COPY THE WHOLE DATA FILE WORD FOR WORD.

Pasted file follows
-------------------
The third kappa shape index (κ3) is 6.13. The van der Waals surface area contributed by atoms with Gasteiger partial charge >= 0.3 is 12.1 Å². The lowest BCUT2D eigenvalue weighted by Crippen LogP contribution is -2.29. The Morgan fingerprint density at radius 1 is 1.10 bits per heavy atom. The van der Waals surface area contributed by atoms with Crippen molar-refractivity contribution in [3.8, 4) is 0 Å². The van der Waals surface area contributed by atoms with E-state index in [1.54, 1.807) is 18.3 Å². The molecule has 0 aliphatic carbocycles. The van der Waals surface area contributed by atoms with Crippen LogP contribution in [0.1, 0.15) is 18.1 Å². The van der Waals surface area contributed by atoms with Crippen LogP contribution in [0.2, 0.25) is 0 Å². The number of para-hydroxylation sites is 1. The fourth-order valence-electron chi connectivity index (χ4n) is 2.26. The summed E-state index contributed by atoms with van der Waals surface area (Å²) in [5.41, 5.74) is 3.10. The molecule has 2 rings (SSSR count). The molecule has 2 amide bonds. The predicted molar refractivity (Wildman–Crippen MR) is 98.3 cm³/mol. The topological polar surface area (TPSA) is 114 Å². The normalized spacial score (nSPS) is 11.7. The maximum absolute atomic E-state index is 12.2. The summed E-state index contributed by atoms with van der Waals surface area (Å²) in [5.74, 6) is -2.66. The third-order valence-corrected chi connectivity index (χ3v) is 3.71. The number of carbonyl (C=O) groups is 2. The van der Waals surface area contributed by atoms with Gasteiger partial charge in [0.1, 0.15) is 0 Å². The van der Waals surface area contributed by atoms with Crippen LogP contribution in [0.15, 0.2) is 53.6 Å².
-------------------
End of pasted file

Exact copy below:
The third kappa shape index (κ3) is 6.13. The van der Waals surface area contributed by atoms with Gasteiger partial charge >= 0.3 is 12.1 Å². The lowest BCUT2D eigenvalue weighted by Crippen LogP contribution is -2.29. The Morgan fingerprint density at radius 1 is 1.10 bits per heavy atom. The van der Waals surface area contributed by atoms with Crippen molar-refractivity contribution in [3.8, 4) is 0 Å². The van der Waals surface area contributed by atoms with E-state index in [1.54, 1.807) is 18.3 Å². The molecule has 0 aliphatic carbocycles. The van der Waals surface area contributed by atoms with Crippen LogP contribution in [0.1, 0.15) is 18.1 Å². The van der Waals surface area contributed by atoms with Crippen LogP contribution in [0.2, 0.25) is 0 Å². The number of para-hydroxylation sites is 1. The fourth-order valence-electron chi connectivity index (χ4n) is 2.26. The summed E-state index contributed by atoms with van der Waals surface area (Å²) in [5.41, 5.74) is 3.10. The molecule has 2 rings (SSSR count). The molecule has 2 amide bonds. The predicted molar refractivity (Wildman–Crippen MR) is 98.3 cm³/mol. The topological polar surface area (TPSA) is 114 Å². The normalized spacial score (nSPS) is 11.7. The maximum absolute atomic E-state index is 12.2. The summed E-state index contributed by atoms with van der Waals surface area (Å²) in [5.74, 6) is -2.66. The third-order valence-corrected chi connectivity index (χ3v) is 3.71. The number of carbonyl (C=O) groups is 2. The van der Waals surface area contributed by atoms with Gasteiger partial charge in [0.1, 0.15) is 0 Å². The van der Waals surface area contributed by atoms with Crippen LogP contribution in [0.15, 0.2) is 53.6 Å².